“Crucible,” the latest release from best-selling author James Rollins, is billed as a book that wrestles with deep questions about the future of humanity – a subject Rollins himself finds particularly disconcerting.
“Doing the research [for the book] frightened me,” the St. Louis native told St. Louis on the Air host Don Marsh. “And as a novelist, that’s one way I get to sort of work through some of my fears – put it down on paper, try to make sense of it, try if I can to craft a happy ending, find some path through what’s coming next.”
As the thriller came together, Rollins interviewed about two dozen people whose research focuses on artificial intelligence, or AI – and the author says that many of those experts seemed frightened, too.
“We’re right at the cusp of a very scary time of humanity … right now AI already is deeply integrated in our lives – it’s what’s called narrow AI, and it’s just a rudimentary form of AI … but we’re talking about the next stage – what’s coming next,” Rollins said. “And that is what’s spooking a lot of the AI researchers.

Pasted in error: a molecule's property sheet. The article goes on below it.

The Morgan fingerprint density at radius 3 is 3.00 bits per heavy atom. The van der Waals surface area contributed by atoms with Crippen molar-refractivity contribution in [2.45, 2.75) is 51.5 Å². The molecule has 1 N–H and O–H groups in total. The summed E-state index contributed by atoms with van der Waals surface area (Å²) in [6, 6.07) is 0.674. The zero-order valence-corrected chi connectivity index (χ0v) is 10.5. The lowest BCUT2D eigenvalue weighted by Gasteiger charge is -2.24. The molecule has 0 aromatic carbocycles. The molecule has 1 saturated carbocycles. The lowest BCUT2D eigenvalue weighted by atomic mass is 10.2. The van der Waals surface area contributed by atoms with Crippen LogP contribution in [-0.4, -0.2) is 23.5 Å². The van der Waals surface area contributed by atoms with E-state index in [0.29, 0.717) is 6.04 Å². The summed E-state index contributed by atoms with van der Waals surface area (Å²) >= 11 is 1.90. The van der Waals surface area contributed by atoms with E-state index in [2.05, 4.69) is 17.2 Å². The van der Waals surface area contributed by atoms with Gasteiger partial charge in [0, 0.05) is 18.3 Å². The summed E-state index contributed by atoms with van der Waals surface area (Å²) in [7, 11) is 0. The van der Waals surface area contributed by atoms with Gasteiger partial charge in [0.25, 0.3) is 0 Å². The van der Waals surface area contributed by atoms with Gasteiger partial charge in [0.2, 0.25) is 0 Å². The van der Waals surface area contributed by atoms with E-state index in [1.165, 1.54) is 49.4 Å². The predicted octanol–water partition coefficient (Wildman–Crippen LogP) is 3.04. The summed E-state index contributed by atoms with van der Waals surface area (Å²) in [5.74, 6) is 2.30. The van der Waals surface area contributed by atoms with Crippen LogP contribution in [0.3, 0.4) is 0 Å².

“And they spooked me enough that my final question to the lot of them was, ‘Well, when do you think we’re going to cross that threshold, where we actually develop an intelligence that’s self-aware – that is as intelligent as we are, if not superior in intelligence?’”
Their answer? On average, Rollins said, the AI researchers predicted that threshold will be crossed within another five to 15 years.
Listen to the discussion:
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